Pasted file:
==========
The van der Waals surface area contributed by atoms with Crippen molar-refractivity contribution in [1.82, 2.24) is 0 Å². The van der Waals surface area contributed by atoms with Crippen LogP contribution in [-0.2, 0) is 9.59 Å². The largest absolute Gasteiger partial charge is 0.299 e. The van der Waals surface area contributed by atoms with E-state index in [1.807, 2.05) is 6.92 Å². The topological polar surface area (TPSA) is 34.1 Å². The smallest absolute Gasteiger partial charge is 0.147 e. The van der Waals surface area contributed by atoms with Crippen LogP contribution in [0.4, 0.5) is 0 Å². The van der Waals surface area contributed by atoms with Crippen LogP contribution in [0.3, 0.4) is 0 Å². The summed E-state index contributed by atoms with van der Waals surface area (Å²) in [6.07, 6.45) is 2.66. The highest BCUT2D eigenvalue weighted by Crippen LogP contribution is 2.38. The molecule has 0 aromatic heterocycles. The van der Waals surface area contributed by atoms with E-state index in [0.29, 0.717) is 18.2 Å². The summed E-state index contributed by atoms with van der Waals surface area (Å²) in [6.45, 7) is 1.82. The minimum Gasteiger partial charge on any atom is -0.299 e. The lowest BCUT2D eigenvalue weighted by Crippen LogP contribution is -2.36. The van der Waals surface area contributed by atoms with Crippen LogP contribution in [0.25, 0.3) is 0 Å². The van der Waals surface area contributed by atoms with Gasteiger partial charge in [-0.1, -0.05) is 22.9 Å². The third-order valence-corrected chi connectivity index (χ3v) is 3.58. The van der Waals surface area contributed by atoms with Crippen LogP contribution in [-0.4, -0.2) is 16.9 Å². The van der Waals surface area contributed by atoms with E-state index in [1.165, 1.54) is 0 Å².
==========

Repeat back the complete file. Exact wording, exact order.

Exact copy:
The van der Waals surface area contributed by atoms with Crippen molar-refractivity contribution in [1.82, 2.24) is 0 Å². The van der Waals surface area contributed by atoms with Crippen LogP contribution in [-0.2, 0) is 9.59 Å². The largest absolute Gasteiger partial charge is 0.299 e. The van der Waals surface area contributed by atoms with E-state index in [1.807, 2.05) is 6.92 Å². The topological polar surface area (TPSA) is 34.1 Å². The smallest absolute Gasteiger partial charge is 0.147 e. The van der Waals surface area contributed by atoms with Crippen LogP contribution in [0.4, 0.5) is 0 Å². The van der Waals surface area contributed by atoms with Crippen LogP contribution in [0.3, 0.4) is 0 Å². The summed E-state index contributed by atoms with van der Waals surface area (Å²) in [6.07, 6.45) is 2.66. The highest BCUT2D eigenvalue weighted by Crippen LogP contribution is 2.38. The molecule has 0 aromatic heterocycles. The van der Waals surface area contributed by atoms with E-state index in [0.29, 0.717) is 18.2 Å². The summed E-state index contributed by atoms with van der Waals surface area (Å²) in [6.45, 7) is 1.82. The minimum Gasteiger partial charge on any atom is -0.299 e. The lowest BCUT2D eigenvalue weighted by Crippen LogP contribution is -2.36. The van der Waals surface area contributed by atoms with Crippen LogP contribution in [0.25, 0.3) is 0 Å². The van der Waals surface area contributed by atoms with Gasteiger partial charge in [-0.1, -0.05) is 22.9 Å². The third-order valence-corrected chi connectivity index (χ3v) is 3.58. The van der Waals surface area contributed by atoms with Crippen LogP contribution in [-0.4, -0.2) is 16.9 Å². The van der Waals surface area contributed by atoms with E-state index in [1.165, 1.54) is 0 Å².